Assessing the stage of Alzheimer’s helps anticipate disabilities and plan accordingly for care. Physicians who treat Alzheimer’s stage the disease based on the way the condition typically progresses. However, symptoms of Alzheimer’s can vary by the type of Alzheimer’s and between individuals. A person with Alzheimer’s will not necessarily experience all or even most symptoms and may not experience them at the same stage in which others experience them. Alzheimer’s is a progressive disease, which means that symptoms worsen gradually over time, new symptoms appear, and disability accumulates.
Experts use different systems to assess Alzheimer’s. Alzheimer’s can be said to have three, five, or seven stages. Ask your physician which system they use to better understand your loved one’s staging.
Symptoms are mild, and some people are still independent. The person or their family or friends may notice problems with memory or concentration.
- Middle or moderate stage:
Usually the longest stage. The person with Alzheimer’s requires more care. They may forget basic information such as familiar phone numbers or addresses. Behavior, personality, and sleep patterns may change. They may wander or get lost.
- Late or severe stage: The person will gradually lose the ability to communicate and control movements. They will lose awareness of their surroundings and require constant care. Personality changes will increase.
- Preclinical Alzheimer's disease: There are no symptoms. The only way of detecting preclinical Alzheimer’s in some people is with a genetic test that shows specific genetic markers. This stage is mostly referred to in research.
- Mild cognitive impairment (MCI): Mild memory loss, trouble with sequencing steps or planning time needed for tasks.
- Mild dementia: Friends and family notice memory loss, lapses in judgement, difficulties with communication, and personality changes.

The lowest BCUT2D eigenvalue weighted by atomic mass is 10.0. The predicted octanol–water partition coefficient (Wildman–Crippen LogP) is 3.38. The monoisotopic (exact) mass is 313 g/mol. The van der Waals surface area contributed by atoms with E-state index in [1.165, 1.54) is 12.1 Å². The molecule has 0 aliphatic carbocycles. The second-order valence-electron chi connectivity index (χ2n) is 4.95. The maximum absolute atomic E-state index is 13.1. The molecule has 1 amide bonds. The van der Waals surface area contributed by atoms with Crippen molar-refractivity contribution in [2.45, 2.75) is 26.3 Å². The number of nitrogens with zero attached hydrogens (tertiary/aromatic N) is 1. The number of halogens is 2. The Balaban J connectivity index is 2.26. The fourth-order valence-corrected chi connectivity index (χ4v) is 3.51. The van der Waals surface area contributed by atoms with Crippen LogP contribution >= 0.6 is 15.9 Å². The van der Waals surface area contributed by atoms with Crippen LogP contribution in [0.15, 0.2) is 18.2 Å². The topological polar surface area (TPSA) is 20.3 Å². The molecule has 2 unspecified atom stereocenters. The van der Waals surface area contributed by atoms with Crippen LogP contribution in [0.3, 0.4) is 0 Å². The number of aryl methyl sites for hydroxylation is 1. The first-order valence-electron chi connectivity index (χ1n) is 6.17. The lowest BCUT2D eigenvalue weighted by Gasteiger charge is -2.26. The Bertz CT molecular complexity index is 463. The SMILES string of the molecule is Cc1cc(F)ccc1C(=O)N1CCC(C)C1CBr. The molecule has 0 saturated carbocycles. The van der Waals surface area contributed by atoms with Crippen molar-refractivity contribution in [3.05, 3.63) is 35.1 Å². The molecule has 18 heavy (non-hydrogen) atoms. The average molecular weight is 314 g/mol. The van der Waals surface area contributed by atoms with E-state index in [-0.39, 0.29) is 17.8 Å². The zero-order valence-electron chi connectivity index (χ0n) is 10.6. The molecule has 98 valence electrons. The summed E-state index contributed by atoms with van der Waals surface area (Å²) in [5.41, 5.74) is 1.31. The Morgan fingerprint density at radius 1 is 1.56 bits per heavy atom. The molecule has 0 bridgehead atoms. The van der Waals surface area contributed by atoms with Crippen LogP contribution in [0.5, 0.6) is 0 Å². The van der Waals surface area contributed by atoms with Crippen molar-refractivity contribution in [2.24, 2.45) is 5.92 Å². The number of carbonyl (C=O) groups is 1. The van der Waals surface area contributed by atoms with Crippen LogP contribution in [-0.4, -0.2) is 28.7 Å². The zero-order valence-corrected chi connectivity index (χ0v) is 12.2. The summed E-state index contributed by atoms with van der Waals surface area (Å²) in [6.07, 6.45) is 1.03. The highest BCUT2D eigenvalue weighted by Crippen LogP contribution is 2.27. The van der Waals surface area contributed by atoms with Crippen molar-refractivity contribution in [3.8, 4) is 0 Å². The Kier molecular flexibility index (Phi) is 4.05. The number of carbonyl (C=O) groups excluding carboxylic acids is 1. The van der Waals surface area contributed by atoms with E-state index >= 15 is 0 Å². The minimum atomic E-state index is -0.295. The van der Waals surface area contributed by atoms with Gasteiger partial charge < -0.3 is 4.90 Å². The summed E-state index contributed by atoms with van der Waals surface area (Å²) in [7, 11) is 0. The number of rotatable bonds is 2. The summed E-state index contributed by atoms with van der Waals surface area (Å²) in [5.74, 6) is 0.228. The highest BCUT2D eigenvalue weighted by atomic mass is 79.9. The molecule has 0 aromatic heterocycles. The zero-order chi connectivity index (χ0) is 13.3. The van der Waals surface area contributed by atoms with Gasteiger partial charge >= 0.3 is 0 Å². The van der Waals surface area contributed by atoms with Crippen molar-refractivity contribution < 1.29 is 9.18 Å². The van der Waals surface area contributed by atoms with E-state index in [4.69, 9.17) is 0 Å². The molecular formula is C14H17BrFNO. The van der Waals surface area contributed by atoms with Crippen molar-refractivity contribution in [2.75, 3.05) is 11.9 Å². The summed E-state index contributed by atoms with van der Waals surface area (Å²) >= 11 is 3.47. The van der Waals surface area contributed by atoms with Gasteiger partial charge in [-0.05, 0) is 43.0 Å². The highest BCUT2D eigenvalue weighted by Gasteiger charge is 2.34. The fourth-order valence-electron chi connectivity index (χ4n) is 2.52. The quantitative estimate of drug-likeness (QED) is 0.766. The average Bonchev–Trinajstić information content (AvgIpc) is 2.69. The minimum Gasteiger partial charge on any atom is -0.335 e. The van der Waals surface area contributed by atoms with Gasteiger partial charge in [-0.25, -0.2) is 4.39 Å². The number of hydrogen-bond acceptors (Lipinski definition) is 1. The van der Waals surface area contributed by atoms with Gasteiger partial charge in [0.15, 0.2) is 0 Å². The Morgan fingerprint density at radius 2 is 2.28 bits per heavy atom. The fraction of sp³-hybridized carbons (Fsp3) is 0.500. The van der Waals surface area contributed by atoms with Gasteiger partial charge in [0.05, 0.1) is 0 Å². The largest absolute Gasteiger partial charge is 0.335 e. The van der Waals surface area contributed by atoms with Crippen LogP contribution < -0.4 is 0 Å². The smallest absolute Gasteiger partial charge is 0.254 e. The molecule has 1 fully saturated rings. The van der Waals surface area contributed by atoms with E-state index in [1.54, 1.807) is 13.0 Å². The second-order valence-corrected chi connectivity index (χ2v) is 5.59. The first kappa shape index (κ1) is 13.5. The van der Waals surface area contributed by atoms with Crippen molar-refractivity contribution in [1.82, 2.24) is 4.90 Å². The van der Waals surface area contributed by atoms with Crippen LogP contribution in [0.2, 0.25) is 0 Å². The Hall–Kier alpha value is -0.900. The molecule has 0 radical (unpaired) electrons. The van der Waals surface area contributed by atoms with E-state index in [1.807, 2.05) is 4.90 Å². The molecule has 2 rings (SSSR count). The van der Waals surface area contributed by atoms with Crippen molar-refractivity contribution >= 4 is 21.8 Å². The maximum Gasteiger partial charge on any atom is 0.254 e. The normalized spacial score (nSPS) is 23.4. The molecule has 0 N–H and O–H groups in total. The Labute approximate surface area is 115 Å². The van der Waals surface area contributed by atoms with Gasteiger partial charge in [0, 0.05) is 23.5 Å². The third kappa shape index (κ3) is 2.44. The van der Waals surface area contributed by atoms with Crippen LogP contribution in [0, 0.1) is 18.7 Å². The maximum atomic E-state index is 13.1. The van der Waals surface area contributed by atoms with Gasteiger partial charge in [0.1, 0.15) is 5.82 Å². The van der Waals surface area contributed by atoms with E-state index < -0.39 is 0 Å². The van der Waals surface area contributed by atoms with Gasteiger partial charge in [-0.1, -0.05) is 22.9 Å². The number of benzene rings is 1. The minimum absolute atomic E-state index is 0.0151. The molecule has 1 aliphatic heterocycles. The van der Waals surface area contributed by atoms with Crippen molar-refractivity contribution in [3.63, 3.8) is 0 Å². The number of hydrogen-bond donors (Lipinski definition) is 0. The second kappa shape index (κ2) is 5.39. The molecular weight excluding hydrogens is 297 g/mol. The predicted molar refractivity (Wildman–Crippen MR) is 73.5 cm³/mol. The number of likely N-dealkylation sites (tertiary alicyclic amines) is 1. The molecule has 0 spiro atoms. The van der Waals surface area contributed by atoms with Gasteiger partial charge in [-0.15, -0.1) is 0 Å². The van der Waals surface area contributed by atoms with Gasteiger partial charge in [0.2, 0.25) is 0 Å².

- Moderate dementia: Confusion deepens, and assistance is needed for some daily tasks. Some people become aggressive or agitated.
- Severe dementia: The person can no longer hold conversations. Assistance is needed for all tasks. Physical abilities such as walking, holding up the head, and bowel and bladder control are lost.
The system may be further broken down – for instance, 6a, 6b, and so forth – to describe incremental changes.
- Stage 1: No symptoms are detectable.
- Stage 2: Mild memory problems that may be seen as part of normal aging.
- Stage 3: Friends and family begin to notice memory loss and a very mild decline of cognitive function.
- Stage 4: Symptoms are apparent. People have trouble with simple math, cannot manage their finances, and lose short-term memory.
- Stage 5: People begin to need help with daily activities but can still usually bathe themselves and use the bathroom independently. Memory loss and confusion increase, but they can still remember some details, usually about their youth and childhood.
- Stage 6: Constant supervision is required. Many people require professional care at this point. People may wander off. Loss of bowel and bladder control is common.
- Stage 7: In the final stage of Alzheimer’s, death is near. People can no longer communicate and do not respond to their environments. Every activity of life requires assistance. Control over movements is lost, and they may no longer be able to swallow.